Abraham Lincoln Collector Frederick H. Meserve ALS Re: Supplementing 1911 "Photographs of Abraham Lincoln"
1p ALS inscribed overall, and signed by notable Lincoln collector Frederick H. Meserve (1865-1962) as "F.H. Meserve" at bottom. Written in New York City on March 23, 1955. The watermarked cream stationery has "Frederick H. Meserve / 148 East 78th Street / New York 21, N.Y." letterhead. Expected light paper folds, and a few scattered ink blots, else near fine. 8.5" x 11".
Frederick H. Meserve, a world-renown collector of Lincoln and Civil War-era photography, ephemera, maps, and books, wrote Arnold F. Gates (1914-1993), fellow Civil War enthusiast and author:
"Upon my return to the City I find the January issue of The Round Table which which [sic] you edit so ably. If you have two extra copies could I have them for my daughter and another friend. Because of my engagements I often find it impossible to be present at the meetings, but my interest is unabated. You will be interested to know that I am working on Supplement No. 4 to my book 'The Photograph [sic] of Abraham Lincoln' of 1911 which will contain 6 more or less known portraits, not published by me."
Frederick H. Meserve's The Photographs of Abraham Lincoln was published in New York in 1911. It was the first catalog raisonne of Lincoln photographs assembled from Meserve's and others' private collections. Photographs of Abraham Lincoln, his family, and his cabinet were included, as well as views of the president's Address at Gettysburg and his interment in Springfield, Illinois. The original 1911 printing was funded by subscribers and limited to 102 copies. Supplement No. 1 was printed in 1917, No. 2 in 1938, No. 3 in 1950, and No. 4 in 1955. The last supplement, which Meserve anticipated would contain 6 photos, actually contained 8 photos.
Meserve, who was then 89 years old, did not allow his advanced age to slow him down. Instead, he complained that numerous "engagements" prevented him from attending Civil War Round Table meetings. The mission of Civil War Round Table organizations--still very much active today--is to increase understanding of the war's context, battles, participants, and effects. The Chicago chapter was the first such organization established in 1940; Milwaukee followed in 1947, and the District of Columbia in 1951. The New York chapter was co-founded by Meserve and a few others on January 24, 1951. Besides Meserve, another celebrated member of the New York chapter of the Civil War Round Table was Allan Nevins (1890-1971), whose 8-volume Ordeal of the Union examined the causes and denouement of the Civil War.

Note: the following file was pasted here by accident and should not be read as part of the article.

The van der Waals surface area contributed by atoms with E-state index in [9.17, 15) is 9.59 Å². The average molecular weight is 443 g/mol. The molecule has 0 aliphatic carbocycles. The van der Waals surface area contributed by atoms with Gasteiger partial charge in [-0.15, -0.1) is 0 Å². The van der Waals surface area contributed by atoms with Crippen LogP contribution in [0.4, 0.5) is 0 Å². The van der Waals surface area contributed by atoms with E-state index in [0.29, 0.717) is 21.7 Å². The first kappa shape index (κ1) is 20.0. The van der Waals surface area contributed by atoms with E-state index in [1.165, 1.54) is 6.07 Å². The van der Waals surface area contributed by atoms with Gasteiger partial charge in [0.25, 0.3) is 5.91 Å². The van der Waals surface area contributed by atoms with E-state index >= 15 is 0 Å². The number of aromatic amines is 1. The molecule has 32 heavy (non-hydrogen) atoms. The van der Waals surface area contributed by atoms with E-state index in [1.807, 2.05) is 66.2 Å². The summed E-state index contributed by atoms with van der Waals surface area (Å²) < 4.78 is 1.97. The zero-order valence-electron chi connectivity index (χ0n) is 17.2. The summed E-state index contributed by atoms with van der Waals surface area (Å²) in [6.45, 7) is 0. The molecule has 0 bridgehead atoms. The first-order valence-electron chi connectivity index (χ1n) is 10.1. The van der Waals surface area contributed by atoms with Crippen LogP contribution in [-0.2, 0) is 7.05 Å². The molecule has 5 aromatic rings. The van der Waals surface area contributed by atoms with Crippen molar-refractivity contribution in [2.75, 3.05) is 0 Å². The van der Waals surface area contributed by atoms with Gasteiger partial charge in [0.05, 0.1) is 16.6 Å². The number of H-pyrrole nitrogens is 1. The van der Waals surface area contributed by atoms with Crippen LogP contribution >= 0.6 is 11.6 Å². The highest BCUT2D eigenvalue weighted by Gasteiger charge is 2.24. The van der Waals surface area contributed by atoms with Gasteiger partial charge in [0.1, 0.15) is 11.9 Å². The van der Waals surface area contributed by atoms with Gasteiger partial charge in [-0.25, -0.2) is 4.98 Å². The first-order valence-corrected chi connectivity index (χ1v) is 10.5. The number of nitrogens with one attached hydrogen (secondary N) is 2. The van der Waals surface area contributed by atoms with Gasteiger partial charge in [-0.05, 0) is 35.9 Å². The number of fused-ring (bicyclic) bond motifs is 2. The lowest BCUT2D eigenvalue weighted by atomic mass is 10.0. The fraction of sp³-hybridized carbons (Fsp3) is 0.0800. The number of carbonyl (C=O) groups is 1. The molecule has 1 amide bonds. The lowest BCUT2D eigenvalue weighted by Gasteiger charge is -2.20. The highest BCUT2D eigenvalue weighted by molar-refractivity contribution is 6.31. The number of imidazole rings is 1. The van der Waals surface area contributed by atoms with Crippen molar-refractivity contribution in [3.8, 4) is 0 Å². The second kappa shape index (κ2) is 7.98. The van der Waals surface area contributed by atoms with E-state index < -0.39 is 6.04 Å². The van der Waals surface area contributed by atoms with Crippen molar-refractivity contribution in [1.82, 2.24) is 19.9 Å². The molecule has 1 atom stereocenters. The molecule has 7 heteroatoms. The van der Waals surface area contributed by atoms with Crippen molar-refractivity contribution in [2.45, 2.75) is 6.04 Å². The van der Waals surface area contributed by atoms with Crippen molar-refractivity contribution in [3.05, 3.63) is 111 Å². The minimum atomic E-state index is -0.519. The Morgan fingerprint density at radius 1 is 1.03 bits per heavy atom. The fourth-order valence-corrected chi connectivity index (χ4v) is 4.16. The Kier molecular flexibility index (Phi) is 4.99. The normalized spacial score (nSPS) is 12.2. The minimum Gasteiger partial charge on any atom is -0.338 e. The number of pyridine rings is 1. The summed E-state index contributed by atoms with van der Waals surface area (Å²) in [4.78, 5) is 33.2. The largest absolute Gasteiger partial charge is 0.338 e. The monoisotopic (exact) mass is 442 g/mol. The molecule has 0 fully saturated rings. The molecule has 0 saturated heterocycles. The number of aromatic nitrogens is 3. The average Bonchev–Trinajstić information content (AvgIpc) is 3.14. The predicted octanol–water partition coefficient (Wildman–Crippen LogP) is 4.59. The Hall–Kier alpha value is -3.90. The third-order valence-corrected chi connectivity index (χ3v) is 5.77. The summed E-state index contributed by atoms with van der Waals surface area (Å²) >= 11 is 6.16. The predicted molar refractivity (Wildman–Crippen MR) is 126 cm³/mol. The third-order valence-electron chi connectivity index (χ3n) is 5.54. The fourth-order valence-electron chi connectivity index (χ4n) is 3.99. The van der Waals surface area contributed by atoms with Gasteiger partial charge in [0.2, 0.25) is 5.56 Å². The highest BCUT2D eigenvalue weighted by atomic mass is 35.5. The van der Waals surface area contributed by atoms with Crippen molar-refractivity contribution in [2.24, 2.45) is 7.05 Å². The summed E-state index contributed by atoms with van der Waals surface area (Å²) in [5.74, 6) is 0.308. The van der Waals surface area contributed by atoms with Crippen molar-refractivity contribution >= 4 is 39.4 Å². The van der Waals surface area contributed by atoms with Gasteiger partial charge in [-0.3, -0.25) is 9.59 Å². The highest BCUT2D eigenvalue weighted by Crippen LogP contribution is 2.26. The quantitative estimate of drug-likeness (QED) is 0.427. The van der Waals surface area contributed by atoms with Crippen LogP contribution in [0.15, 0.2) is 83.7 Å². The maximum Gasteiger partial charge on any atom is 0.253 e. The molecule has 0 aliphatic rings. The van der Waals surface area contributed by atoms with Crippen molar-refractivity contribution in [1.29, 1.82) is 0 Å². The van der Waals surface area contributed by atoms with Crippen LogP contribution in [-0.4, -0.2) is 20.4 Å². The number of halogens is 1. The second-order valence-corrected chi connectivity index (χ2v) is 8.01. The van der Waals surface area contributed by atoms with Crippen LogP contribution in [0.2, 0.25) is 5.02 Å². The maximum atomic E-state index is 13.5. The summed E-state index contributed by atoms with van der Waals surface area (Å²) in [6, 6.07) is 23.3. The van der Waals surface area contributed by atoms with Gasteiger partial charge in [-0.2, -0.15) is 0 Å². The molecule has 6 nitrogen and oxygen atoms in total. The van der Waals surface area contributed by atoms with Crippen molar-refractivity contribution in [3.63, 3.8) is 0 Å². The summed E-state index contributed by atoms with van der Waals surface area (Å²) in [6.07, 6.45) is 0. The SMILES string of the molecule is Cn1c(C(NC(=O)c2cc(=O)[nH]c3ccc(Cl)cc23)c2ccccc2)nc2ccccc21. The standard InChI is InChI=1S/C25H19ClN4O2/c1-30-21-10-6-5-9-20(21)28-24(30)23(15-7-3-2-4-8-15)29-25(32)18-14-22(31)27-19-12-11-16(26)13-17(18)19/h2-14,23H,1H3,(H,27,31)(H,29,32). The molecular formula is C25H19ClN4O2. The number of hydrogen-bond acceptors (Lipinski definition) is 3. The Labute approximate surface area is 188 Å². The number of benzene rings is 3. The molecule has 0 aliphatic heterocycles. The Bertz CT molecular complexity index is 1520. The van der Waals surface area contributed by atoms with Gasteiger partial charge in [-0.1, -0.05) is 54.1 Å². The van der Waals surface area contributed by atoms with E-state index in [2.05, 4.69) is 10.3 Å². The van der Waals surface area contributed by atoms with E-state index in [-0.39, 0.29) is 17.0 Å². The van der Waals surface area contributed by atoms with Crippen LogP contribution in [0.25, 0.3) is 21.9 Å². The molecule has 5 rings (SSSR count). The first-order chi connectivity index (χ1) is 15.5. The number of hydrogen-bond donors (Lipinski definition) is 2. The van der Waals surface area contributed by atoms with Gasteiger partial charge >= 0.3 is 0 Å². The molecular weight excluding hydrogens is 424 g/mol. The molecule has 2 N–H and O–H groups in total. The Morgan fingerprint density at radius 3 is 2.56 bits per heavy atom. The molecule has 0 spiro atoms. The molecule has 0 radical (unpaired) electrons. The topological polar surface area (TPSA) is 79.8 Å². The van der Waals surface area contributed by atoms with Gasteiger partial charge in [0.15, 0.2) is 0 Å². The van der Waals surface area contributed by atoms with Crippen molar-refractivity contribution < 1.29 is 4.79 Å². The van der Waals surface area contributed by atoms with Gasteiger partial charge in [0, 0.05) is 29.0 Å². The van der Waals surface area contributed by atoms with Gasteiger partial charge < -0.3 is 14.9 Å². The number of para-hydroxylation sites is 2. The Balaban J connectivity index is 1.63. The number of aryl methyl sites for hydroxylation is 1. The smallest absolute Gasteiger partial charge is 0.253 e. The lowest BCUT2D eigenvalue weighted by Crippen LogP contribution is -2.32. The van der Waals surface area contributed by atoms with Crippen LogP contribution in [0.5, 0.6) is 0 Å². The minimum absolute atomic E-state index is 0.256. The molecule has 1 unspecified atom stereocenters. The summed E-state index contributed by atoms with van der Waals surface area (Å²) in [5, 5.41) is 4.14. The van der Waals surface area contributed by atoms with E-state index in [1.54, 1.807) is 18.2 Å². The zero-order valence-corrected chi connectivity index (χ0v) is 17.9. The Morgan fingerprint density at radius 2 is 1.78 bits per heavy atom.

The New York chapter of the Civil War Round Table was just one of the ways that Civil War devotees connected. Members of a specialized community that developed in the mid-twentieth-century United States, they included historians, collectors, autograph dealers, veterans' descendants, freelance writers, history buffs, and reenactment fans. These enthusiasts created a dynamic and rigorous academic environment in which to discuss their favorite subject; they wrote and shared articles and books, met regularly at symposia, and frequently collaborated.
Meserve began collecting Lincolniana in 1897, with the intention of illustrating his father's Civil War diary. Meserve continued collecting over the next sixty years, eventually amassing 200,000 pieces including some previously "lost" or unknown images of Lincoln. Meserve's collection was so esteemed for its completeness that he essentially became the custodian of "Lincoln's image." For example, Meserve was approached by medal and currency engravers, as well as by the sculptors of Lincoln's Memorial Monument, for direct access to his presidential photographs. In 2015, the Meserve-Kunhardt Collection was acquired by the Yale Beinecke Rare Book and Manuscript Library in New Haven, Connecticut.
In the letter, Meserve requested a Civil War Round table issue for his daughter. Dorothy Meserve Kunhardt (1901-1979) helped research, catalog, and curate her father's enormous Lincoln collection, and she herself became a respected authority in the field.
Arnold F. Gates also had a lifelong interest in the Civil War. Gates edited and published works relating to the Civil War period, contributing to such works as the anthology Lincoln for the Ages. His independent monographs include Amberglow of Abraham Lincoln and Joshua Speed and The Rough Side of War: The Civil War Journal of Chesley A. Mosman, First Lieutenant, Company D, 59th Illinois Volunteer Infantry Regiment.
This item comes with a Certificate from John Reznikoff, a premier authenticator for both major 3rd party authentication services, PSA and JSA (James Spence Authentications), as well as numerous auction houses.
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